- 2000 P Sacagawea Dollar
- 2000 P Sacagawea Dollar With No Manganese Mint
- 2000 P Sacagawea Dollar Cheerios Reverse
There were no less than 767,140,000 2000-P Sacagawea gold dollars minted in 2000. At the time, that was about 3 coins for every American. It goes without saying that a mintage that large doesn’t leave any room for these coins to ever really be rare. Loose 2000-P Sacagawea coins are still just worth a dollar. A 2000-P Sacagawea dollar or Type l (no rim) planchet which is literally blank is worth $500. Another 2000-P Sacagawea dollar struck with 30 percent off center usually costs $3,500. A 2000-P dollar struck 25 percent off center on a 30 percent straight off clip is worth $1,750. A 30 percent clipped planchet of a 2000-P Sacagawea dollar costs $300.
Image © Ken Potter 2005 / Coin courtesy of Gary Burger
Q: Eric L., posed a question about the so-called “Wounded Eagle,” 2000-P Sacagawea dollar. He says: “I bought about 200 rolls of the new [2000-P] Sacagawea coins from my local WalMart during their promotion [that year] in a search to find a “wounded-eagle” that matched the snake-like pattern of a photo I spotted online somewhere. I turned a few hundred with “spears” back into the bank looking for a wounded eagle … is there any reference photos on the types of “wounds” that can be certified as “wounded eagles.”
A: these are not a “wound” nor are they a “spear” but rather a die gouge that runs through the body of the eagle just below the breast. There is only one die gouge variety that I know of that is “officially” recognized by the authors of the Cherrypickers’ Guide To Rare Die Varieties, Bill Fivaz and J.T. Stanton. They refer to it as “Reverse Die Aberrations” and make a special note that “some collectors have nicknamed this the ‘speared eagle’.” In actuality, “wounded eagle” was and continues to be the far more popular nickname. It is frequently certified by some of the grading companies as a “wounded eagle.”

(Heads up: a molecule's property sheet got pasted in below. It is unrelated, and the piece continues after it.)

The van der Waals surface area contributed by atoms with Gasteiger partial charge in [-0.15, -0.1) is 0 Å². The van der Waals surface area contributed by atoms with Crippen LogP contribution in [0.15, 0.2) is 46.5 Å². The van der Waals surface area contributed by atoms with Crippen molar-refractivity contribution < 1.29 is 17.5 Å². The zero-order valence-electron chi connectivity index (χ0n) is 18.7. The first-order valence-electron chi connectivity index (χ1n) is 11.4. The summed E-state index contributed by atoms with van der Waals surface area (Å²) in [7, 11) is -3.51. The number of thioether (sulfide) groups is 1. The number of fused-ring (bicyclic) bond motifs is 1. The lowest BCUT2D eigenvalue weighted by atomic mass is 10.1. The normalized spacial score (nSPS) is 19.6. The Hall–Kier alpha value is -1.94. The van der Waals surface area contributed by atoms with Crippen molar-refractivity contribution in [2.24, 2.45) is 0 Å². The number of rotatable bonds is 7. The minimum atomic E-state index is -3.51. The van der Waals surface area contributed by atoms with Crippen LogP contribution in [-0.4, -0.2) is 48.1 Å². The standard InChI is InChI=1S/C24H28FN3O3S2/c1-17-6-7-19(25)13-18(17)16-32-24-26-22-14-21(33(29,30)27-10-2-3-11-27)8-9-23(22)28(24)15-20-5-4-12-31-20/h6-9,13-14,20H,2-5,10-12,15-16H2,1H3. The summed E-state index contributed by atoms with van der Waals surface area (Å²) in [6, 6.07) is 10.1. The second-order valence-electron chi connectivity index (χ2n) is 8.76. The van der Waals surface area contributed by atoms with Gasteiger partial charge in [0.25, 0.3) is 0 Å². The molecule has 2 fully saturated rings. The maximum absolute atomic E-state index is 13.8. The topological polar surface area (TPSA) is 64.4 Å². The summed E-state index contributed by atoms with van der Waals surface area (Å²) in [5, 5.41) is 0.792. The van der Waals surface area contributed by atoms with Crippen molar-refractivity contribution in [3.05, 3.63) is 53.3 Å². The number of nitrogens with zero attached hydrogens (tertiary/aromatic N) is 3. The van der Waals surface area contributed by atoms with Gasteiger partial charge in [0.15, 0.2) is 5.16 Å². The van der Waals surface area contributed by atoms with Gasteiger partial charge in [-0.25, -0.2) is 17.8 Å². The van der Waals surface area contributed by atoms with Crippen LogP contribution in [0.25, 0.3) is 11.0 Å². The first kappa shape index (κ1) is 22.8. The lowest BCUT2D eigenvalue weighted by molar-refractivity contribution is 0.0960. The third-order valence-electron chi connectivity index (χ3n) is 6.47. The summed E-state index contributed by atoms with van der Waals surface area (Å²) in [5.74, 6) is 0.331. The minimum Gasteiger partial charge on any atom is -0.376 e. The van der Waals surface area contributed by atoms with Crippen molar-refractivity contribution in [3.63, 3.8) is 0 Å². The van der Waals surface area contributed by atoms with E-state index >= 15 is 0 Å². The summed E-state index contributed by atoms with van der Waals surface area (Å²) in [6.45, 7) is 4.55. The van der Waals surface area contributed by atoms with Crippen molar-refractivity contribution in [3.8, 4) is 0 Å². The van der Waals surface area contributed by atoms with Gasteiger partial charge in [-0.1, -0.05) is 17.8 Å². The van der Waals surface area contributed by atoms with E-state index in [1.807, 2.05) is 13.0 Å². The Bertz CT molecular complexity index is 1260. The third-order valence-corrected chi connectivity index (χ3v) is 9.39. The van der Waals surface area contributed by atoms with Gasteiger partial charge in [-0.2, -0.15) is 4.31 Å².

Many in the organized error-variety hobby are against the use of nicknames such as either cited here and prefer to see them referred to simply as “die gouges” (or perhaps the closely related “die dents” which this may actually be) or at the very least as something like “Wounded Eagle–Die Gouge.” Whatever your position, there is no question that this one is unusual and kind of neat! I own one that fellow Michigander, Gary Burger gave me and I enjoy looking at it on the rare occasions that I get a change to look at any of my own coins 🙂
2000 P Sacagawea Dollar
Best poker app. Definition: Ejection Impact Doubling (EID) is a unique form of post-strike design transfer that is restricted to Sacagawea dollars produced in the year 2000. All but one specimen is from the Philadelphia Mint. Many different die pairs are represented.
Affected dollars show scattered design elements on the areas of highest relief on the obverse face. The most iconic feature is a disembodied iris and pupil from Sacagawea’s right eye (the left eye from her perspective). The “extra eye” is most often seen between Sacagawea’s eyebrows and along the bridge of her nose. It has, however, turned up in other areas.
2000 P Sacagawea Dollar With No Manganese Mint
The design transfer evidently takes place while the hammer (obverse) die is retracting from the surface of the newly-struck coin. The coin is violently propelled into the die face by unknown means. It may be that a novel mechanism for forcefully ejecting the coin from the collar is responsible.
Ejection impact doubling is not related to, and should not be confused with, any form of machine doubling.